SLOW WEST | REVIEW

SLOW WEST is a slow burn Western that I was keen to see as soon as I heard about it. For me I will see anything with Kodi Smit-McPhee in it. Have watched him grow from the little tacker in ROMULUS, MY FATHER all the way to adult roles that are constantly brilliant with emotional range beyond most Hollywood adult actors. When you hear he is paired up with Fassbender and Mendelsohn you know you are probably in for a treat. I was given an online screener for this one and sadly it was on a night at the end of a HUGE week and house move for me, ten minutes in and I passed out on the couch, by the time I went to re-view it the link had expired #oops. I asked Kernel Andrew to review it at the Sydney Film Festival, where it screened two weeks ago. I do apologise for the delay in review but it is worth the wait! It only had a short run in the cinemas and you may have missed it, I would suggest checking with your local directories- it is an art house release so check your Palace and Dendy cinema locations, if you miss it at cinemas Transmission Films will release it in a couple of months on DVD & Blu Ray, hopefully we may have a giveaway for it. It is rated M and runs for 84mins. Enjoy Andrew’s review.

 

SLOW WEST MOVIE POSTER IMAGE
SLOW WEST | SALTY POPCORN MOVIE IMAGE | MOVIE POSTER IMAGE

 

BY ANDREW BRUSENTSEV

SLOW WEST is a slowly paced Western which manages to give a nod to the classics of the form but also in the same moment mess with the genre with a deep sense of irony. This would normally give you a very disjointed artistic mess. You know those movies where it seems that the director knows what he wants in his head but just can’t deliver it onto the big screen. Well first time director Maclean does it with aplomb and gives us something that is familiar, yet at the same time memorable enough, to keep us engrossed in what is essentially a very slow burner.

A part of this movie is incredibly melancholy. On the one hand we have the sheer scale of the Rocky’s (actually for the most part incredible visual locations in New Zealand) and the loneliness of a young out of place sixteen year old traversing it to reunite with the girl he loves. On the other we have incredible sharp bursts of visual and verbal humour more suited to movies like PAINT YOUR WAGON or BLAZING SADDLES.

 

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SLOW WEST | SALTY POPCORN MOVIE IMAGE | JAY CAVENDISH (KODI SMIT-MCPHEE) AND SILAS (MICHAEL FASSBENDER) IN A STORE

 

Our 16-year-old protagonists is a Scottish native named Jay (played admirably by Kodi Smith MacPhee). A boy of privilege that followed a young village girl to this new strange land. He is making his way solo, a naïve thing to do, but we quickly gather it is for that most serious of afflictions, teenage love. Enter Silas (Michael Fassbender) who comes across this bamboozled and obviously in-over-his-head teenager. Smelling money he quickly offers bodyguard protection, Silas, we can see has, been here before. He is a wolf in a den of lambs, Silas is the real deal. Just as well as this well timed meeting a proposition comes just as Jay witnesses his first bit of violence. After it is over Jay tells Silas that he is a brute, but even he knows that he needs him. Jay doesn’t know it, but time is of the essence: A bounty has been put on the head of his love, Rose (Caren Pistorius) and her father (Rory McCann); it seems they both fled Scotland under grave circumstances.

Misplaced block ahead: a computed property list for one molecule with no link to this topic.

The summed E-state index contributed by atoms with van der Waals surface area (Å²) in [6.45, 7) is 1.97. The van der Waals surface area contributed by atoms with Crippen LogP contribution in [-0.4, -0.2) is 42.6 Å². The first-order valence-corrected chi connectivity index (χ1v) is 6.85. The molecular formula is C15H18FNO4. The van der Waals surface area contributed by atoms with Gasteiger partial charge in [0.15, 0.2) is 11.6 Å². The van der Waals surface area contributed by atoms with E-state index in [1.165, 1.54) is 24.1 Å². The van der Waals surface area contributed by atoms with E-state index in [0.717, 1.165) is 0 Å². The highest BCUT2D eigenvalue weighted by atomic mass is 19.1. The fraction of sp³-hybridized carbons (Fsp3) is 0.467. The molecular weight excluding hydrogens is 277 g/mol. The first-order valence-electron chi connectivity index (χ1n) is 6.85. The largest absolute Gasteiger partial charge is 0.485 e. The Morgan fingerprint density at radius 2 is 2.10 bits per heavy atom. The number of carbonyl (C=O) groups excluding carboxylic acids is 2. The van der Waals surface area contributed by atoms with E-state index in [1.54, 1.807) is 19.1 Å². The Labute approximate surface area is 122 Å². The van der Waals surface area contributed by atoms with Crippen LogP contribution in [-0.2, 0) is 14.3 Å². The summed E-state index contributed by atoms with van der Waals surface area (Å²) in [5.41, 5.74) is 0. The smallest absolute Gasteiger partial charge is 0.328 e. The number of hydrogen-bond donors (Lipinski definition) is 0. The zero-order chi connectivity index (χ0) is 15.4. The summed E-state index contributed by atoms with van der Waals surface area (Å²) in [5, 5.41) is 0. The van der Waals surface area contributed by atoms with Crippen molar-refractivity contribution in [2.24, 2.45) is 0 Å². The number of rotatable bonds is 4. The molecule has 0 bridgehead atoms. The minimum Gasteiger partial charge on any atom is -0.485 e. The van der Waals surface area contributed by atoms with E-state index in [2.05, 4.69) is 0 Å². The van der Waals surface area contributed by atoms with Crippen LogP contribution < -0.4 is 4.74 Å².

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SLOW WEST | SALTY POPCORN MOVIE IMAGE | PAYNE (BEN MENDELSOHN)

 

Thus the two begin their strange little journey through a landscape filled with a mix of the humorous and the violent. Not wanting to spoil the narrative the movie continues from quirky scene to quirky character until the duo runs into a gang of bounty hunters. They are led brilliantly by Payne (Ben Mendelsohn who turns in another brilliant character study). It seems that Silas and he have a past, one we can tell filled with pain and violence. Payne’s ragtag oddball group of killers are also travelling to the same destination. Perhaps even to find the same person. From this meeting Maclean quickens the pace and we rush headlong into an incredible and very memorable hyper violent climax.

The cinematographer Robbie Ryan is as much a star here as the principles named above. What he presents for the hour plus on the screen had me and the rest of the audience transfixed. It is visually stunning and at the same time not overwhelming. The sound design and original soundtrack (by Lucy Bright and Jed Kurzel) also add to this visual juxtaposition, it shifts beautifully with the camera work and gives the visuals shape and depth. The original score works wonderfully right until the final scene where it abruptly stops and we are left with just the vision and the sound on screen. A masterful bit of tension builds.

 

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SLOW WEST | SALTY POPCORN MOVIE IMAGE | JAY CAVENDISH (KODI SMIT-MCPHEE)

 

What makes SLOW WEST so remarkable is that although the movie is harrowing in its assessment of the lives of some of our proponents it also mixes this with a carefree whimsy in its travelling scenes. There is optimism and romanticism for this place and as I see it from Maclean’s perspective for the Western in general. That Maclean finds his own way to express that is worthy of the price of the ticket. It has a playful sense of humour that would make the Coen brothers proud.

As a final plus the movie clocks in at just less than one hour and a half. In a time where many movies outstay their welcome, SLOW WEST manages to deliver all that it needs in this short, by today’s standard, timeframe. A worthy addition to the Western canon. I expect bigger and better things from Maclean.

A must see.

 

 

4 Pops